Now, two clear tactics of struggles developed in Bihar. While Liberation which was active in Bhojpur had kept forth its tactics of compromise, the Party Unity which was fighting in Jehanabad, extended its struggles by taking the movement against the ruling class forward. These two tactics are functional in their own terms even today. When Ranvir Sena started to attack ruthlessly, the Libeartion instead of fighting them back, adopted the line of compromise and settlement.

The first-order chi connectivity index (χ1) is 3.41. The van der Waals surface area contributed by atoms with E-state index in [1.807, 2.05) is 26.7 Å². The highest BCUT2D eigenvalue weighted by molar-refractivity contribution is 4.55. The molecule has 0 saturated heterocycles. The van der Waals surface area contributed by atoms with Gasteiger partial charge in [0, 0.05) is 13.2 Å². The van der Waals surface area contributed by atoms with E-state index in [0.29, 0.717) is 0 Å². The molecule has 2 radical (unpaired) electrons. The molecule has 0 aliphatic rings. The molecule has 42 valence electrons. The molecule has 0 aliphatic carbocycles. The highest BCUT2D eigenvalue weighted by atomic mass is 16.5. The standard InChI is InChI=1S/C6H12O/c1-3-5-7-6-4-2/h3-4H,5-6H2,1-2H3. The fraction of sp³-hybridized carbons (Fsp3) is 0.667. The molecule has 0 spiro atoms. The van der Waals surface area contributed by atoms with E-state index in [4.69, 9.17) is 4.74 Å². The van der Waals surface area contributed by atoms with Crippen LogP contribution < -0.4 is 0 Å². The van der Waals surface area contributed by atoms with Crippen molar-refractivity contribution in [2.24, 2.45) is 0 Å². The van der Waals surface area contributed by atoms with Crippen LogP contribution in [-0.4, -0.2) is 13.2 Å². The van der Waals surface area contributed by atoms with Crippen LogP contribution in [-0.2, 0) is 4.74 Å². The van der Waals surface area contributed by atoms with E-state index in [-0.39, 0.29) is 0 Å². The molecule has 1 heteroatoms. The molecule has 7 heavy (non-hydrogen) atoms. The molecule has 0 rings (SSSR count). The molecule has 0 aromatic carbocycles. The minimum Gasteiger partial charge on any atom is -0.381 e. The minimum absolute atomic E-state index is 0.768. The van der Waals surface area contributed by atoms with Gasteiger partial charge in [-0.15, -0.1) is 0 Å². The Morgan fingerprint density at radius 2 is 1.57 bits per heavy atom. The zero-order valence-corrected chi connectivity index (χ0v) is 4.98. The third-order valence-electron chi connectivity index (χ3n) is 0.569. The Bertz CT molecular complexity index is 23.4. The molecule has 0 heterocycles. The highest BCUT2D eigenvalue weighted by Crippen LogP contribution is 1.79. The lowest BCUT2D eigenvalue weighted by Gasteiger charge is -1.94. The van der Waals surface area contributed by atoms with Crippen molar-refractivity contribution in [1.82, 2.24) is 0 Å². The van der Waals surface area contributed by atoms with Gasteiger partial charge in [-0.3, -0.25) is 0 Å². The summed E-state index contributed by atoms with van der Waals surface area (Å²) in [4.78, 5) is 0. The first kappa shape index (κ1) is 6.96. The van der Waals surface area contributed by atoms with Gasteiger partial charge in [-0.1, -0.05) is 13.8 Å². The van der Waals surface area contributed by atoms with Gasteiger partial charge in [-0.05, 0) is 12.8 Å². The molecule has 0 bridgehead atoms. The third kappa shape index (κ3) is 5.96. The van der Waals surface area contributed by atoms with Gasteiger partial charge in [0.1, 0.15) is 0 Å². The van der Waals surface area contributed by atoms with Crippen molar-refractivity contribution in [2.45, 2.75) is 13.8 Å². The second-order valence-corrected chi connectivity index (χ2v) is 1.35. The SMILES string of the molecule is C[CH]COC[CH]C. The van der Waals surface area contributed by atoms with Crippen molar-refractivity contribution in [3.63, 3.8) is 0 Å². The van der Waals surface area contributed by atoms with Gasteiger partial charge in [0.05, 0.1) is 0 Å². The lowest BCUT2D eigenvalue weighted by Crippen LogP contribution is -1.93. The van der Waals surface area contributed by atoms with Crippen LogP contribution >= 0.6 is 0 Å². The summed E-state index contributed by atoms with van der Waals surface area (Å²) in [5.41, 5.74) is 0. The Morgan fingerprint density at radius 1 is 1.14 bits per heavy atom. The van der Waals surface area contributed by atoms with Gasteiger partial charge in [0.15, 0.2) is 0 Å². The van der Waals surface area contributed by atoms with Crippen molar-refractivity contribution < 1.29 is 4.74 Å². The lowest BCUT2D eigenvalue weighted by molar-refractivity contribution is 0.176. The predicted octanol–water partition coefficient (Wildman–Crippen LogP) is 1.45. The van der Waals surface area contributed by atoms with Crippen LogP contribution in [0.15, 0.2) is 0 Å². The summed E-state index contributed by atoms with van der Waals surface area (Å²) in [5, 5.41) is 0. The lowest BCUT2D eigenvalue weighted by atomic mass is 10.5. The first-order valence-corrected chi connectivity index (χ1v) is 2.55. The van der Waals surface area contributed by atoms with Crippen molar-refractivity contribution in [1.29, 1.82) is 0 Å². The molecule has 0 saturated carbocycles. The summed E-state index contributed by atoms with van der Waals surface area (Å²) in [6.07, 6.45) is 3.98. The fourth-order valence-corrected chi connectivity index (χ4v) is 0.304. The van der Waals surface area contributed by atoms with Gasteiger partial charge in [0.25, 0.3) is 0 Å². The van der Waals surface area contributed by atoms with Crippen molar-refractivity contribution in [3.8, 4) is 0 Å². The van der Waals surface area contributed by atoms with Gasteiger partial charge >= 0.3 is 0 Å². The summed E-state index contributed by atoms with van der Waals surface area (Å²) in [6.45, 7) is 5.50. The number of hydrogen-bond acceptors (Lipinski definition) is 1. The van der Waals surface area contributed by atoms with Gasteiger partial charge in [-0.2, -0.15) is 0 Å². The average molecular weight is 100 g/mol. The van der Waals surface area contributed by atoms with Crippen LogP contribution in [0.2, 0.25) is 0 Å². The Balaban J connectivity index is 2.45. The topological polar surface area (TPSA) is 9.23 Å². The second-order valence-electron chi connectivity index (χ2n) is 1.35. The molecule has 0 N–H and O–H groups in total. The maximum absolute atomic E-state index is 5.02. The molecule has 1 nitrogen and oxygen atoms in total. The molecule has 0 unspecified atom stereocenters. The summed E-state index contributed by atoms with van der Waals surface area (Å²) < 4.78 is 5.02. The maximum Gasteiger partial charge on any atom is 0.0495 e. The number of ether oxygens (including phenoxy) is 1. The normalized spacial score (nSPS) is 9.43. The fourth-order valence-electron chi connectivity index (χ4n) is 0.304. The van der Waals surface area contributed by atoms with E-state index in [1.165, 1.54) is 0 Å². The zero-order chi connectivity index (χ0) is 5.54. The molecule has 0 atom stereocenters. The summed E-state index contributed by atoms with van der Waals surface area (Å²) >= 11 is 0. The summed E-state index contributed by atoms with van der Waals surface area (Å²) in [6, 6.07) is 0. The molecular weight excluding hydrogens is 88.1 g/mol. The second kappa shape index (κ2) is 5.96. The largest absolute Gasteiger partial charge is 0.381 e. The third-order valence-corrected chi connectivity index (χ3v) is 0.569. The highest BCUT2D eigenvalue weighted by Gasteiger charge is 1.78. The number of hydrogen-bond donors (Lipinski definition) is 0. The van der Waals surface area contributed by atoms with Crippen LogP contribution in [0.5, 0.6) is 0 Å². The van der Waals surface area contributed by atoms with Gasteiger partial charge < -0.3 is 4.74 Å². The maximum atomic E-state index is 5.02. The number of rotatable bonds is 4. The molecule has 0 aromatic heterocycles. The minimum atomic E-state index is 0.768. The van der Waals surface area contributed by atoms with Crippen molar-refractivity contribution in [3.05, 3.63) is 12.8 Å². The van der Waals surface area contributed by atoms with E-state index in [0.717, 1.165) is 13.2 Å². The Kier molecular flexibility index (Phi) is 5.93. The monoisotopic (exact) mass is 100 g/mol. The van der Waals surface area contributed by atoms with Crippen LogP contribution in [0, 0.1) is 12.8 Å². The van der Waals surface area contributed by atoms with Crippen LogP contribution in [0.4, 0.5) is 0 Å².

After the Bathani Tola massacre, Central Committee of the Liberation issued a leaflet that said ‘We have always been in favour of establishing peace. It is for this reason that, keeping in mind the aspirations of the peace-loving people, we began our peace initiative. On the occasion of the anniversary function of Swami Sahjanand Sarawsati organised by Kisan Mahasabha in Bihta (Patna), we began our peace talks. Smt. Tarkeshwari Sinha and Shri Laliteshwar Shahi participated in the talks along with some respected personalities of the Bhumihar caste. From our side Central Committee Member and ex-State Secretary Com. Pawan Sharma was present. The talks were quite positive. Exactly two days after these talks the party General Secretary issued an appeal for peace in a press conference at Arrah. This appeal was well highlighted by the press. All peace-loving people welcomed it. We had also hoped for a positive answer from the Ranveer Sena. Next, we sent a message through a friend, who was mediating, that the Ranveer Sena should issue some statement so that we can proceed to the next step. The friend conveyed our message but the response was disappointing. Our peace effort had failed….. This time we started again in a different way. We thought that we should create public pressure by mobilizing public opinion. We also hoped that the administration would help us. In June ’96, we began peace campaign by organizing dozens of mass meetings in the main market as well as village chawls and told the people to came forward in this peace effort. In the meantime, contradictions between kisans of Ranveer Sena and our people in five villages were resolved.’. Thus the attempts to negotiate into a ‘peace deal’ by Liberation encouraged Ranvir Sena more and they started their brutal activities on the other side of Sone in Jehanabad.